"Here lie the bodies of Ho and Hi, Whose fate, though sad, is risible; Being slain because they could not spy Th' eclipse which was invisible."
Author unknown: Said to refer to the Chinese
eclipse of 2136 BC or 2159 BC.
"On the day of the new moon, in the month of Hiyar, the Sun was put to shame, and went down in the daytime, with Mars in attendance."
One of the earliest written records of an eclipse of the Sun, on 3 May 1375 BC, found in the city of Ugarit in Mesopotamia.(Reprinted, from Chasing the Shadow, copyright 1994 by Joel K Harris and Richard L Talcott, by permission of Kalmbach Publishing Co.
"If the Sun at its rising is like a crescent and wears a crown like the Moon: the king wll capture his enemy's land; evil will leave the land, and (the land) will experience good . . . "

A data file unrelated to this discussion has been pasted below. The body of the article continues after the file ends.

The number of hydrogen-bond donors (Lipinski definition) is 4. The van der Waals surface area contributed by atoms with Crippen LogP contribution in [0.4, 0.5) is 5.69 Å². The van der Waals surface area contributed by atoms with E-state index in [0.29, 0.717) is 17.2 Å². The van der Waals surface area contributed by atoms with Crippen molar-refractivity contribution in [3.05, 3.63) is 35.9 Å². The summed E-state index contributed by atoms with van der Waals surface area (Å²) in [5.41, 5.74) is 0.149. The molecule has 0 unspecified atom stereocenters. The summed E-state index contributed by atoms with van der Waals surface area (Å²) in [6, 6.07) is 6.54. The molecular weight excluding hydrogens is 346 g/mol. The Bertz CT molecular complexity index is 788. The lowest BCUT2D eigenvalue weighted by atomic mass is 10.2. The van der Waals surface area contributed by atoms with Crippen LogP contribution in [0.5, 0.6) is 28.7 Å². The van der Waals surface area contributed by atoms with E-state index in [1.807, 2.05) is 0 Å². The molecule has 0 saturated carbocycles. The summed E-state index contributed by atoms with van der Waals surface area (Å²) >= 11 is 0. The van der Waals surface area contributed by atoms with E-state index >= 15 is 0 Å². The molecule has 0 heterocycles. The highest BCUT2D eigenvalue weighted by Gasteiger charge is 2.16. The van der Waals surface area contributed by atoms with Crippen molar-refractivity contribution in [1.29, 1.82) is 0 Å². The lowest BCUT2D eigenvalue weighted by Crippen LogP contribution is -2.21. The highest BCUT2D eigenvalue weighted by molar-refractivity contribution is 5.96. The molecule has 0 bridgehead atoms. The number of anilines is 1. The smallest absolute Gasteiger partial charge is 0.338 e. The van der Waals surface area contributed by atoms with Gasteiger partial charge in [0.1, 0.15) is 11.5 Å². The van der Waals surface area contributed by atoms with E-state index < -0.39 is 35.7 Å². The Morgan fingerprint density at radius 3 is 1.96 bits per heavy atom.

Refers to a solar eclipse of 27 May 669 BC. Rasil the older, Babylonian scribe to the king. Quoted in Historical Eclipses and Earth's Rotation, by F Richard Stephenson, Cambridge University Press, 1997, page 125.
"Nothing can be surprising any more or impossible or miraculous, now that Zeus, father of the Olympians has made night out of noonday, hiding the bright sunlight, and . . . fear has come upon mankind. After this, men can believe anything, expect anything. Don't any of you be surprised in future if land beasts change places with dolphins and go to live in their salty pastures, and get to like the sounding waves of the sea more than the land, while the dolphins prefer the mountains."
May refer to a total solar eclipse of 6 April 648 BC. Archilochus, Greek poet (c680-640 BC) Quoted in Historical Eclipses and Earth's Rotation, by F Richard Stephenson, Cambridge University Press, 1997, page 338. Partly quoted in Encyclopaedia Britannica CD 98.
Application to Exo Planet Studies
HD 209458 (mv = +7.7) in Pegasus